He wrote on WhatsApp on Friday that the Israeli military had asked its neighbors to evacuate the next door skyscraper. "If they bomb it and destroy it, we'll be affected too. All I can do is try to calm our children down."

One could have guessed, says Shokry, how much the events in Jerusalem also affect the Gaza conflict. Still, the outbreak of fighting took most people by surprise.

Israel has sent 160 fighter planes to Gaza

Evictions and protests

For weeks there have been confrontations between Palestinian residents and Israeli police officers in the Sheikh Jarrah neighborhood in East Jerusalem. When right-wing Israeli politicians visited the area in what was seen as a provocation, and right-wing Israelis eventually demonstrated there, tensions were further fueled.

Four families in the Palestinian quarter resisted the threat of evictions in favor of Israeli settlers. Violent clashes between Israeli security forces and Palestinians broke out in the Al Sharif harem, which the Jews call the Temple Mount, and in the Al-Aqsa Mosque. Hamas threatened with an ultimatum: Israel must withdraw the security forces from the sacred site and withdraw from the Sheikh Jarrah. At 6 p.m. local time, Hamas finally fired several rockets into Jerusalem.

  • In pictures: spiral of violence in the Middle East conflict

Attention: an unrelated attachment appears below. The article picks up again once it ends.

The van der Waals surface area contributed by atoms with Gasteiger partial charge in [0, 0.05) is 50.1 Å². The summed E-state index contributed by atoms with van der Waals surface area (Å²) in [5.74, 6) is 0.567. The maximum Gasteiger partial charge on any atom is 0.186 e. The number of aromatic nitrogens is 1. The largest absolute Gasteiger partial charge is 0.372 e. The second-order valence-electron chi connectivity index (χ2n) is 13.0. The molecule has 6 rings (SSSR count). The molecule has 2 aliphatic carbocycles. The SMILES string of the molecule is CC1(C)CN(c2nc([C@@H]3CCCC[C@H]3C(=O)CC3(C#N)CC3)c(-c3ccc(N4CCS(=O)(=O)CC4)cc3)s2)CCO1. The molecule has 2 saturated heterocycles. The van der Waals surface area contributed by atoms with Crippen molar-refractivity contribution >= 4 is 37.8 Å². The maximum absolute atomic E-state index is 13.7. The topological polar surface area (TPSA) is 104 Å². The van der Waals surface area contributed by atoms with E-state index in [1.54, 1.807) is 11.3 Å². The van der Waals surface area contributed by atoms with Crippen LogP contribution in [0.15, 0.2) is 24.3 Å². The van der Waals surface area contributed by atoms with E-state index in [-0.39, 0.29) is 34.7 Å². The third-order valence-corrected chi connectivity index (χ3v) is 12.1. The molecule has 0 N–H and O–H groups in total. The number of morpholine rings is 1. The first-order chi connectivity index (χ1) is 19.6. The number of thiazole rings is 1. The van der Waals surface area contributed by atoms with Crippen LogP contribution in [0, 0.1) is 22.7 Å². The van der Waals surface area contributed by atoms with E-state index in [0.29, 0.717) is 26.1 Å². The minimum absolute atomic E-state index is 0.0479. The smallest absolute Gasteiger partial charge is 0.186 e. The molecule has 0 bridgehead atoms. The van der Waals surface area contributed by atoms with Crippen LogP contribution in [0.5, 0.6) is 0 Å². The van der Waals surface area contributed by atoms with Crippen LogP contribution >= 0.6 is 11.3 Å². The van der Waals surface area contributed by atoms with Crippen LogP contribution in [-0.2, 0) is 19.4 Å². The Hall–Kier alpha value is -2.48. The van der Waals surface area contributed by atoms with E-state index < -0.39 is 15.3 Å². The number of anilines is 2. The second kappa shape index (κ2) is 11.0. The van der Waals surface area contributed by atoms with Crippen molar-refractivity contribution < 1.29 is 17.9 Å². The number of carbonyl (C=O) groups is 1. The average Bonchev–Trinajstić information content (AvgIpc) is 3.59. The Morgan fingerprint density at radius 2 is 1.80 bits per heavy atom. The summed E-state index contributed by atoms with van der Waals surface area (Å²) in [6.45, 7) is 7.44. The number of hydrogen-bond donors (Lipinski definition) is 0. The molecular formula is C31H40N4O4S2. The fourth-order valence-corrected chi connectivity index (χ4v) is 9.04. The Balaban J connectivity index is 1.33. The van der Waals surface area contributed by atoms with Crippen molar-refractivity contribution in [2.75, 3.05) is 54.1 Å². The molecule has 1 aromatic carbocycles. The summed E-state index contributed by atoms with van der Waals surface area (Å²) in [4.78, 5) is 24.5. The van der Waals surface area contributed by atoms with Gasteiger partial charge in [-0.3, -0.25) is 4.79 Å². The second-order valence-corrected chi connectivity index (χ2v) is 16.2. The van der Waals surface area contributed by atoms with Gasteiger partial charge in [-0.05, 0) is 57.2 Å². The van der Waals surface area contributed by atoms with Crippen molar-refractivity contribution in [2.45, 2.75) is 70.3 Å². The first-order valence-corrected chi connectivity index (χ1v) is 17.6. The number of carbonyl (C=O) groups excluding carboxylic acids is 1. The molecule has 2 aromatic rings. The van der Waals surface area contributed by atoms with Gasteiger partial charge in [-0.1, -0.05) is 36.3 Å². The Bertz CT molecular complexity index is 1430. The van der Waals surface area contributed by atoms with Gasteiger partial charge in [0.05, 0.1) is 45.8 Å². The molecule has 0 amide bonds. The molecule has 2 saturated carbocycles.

Israeli retaliatory strikes

    The wave of destruction never ends. Israeli fighter planes bomb the southern Gaza Strip. The attacks are aimed at members of the Palestinian terrorist organization Hamas.

  • In pictures: spiral of violence in the Middle East conflict

    Israel mobilizes more reservists

    The Israeli military is gathering combat troops and tanks on the border with the Gaza Strip. That brings back memories of the wars of 2008/2009 and 2014.

  • In pictures: spiral of violence in the Middle East conflict

    Red sunrise

    Smoke rises this Wednesday morning in Chan Junis in the Gaza Strip. Since the beginning of the week, the Middle East conflict between Israelis and Palestinians has been carried out with open violence.

  • In pictures: spiral of violence in the Middle East conflict

    Desperate escape

    In Gaza City, these Palestinians escaped from Israeli reprisals on Tuesday. At least eight Israelis have died and the Palestinian Ministry of Health has reported at least 109 dead since Monday.

  • In pictures: spiral of violence in the Middle East conflict

    Destruction in Gaza City

    Israel says it had previously announced targeted attacks on buildings like this one in Gaza City, where there are offices of militant groups or where leaders of the radical Islamic Hamas lived.

  • In pictures: spiral of violence in the Middle East conflict

    Missiles on Tel Aviv

    The ruling Hamas in the Gaza Strip fired rockets into Tel Aviv on Wednesday night. The Israeli missile defense system protects the city and destroys or redirects missiles in the air so that they do as little damage as possible.

  • In pictures: spiral of violence in the Middle East conflict

    Anxious wait

    But the missile defense - known as the "iron dome" - does not offer one hundred percent protection. When the sirens wail, the Israelis have to get to safety in shelters as quickly as possible. Even if it is 3 in the morning like here.

  • In pictures: spiral of violence in the Middle East conflict

    The danger remains

    Even if Palestinian missiles could be repelled, falling debris remains dangerous. A house was destroyed here in Yehud, just north of Israel's main airport, Ben Gurion. According to the Israeli army, the Palestinian side has fired more than a thousand rounds at Israel since Monday.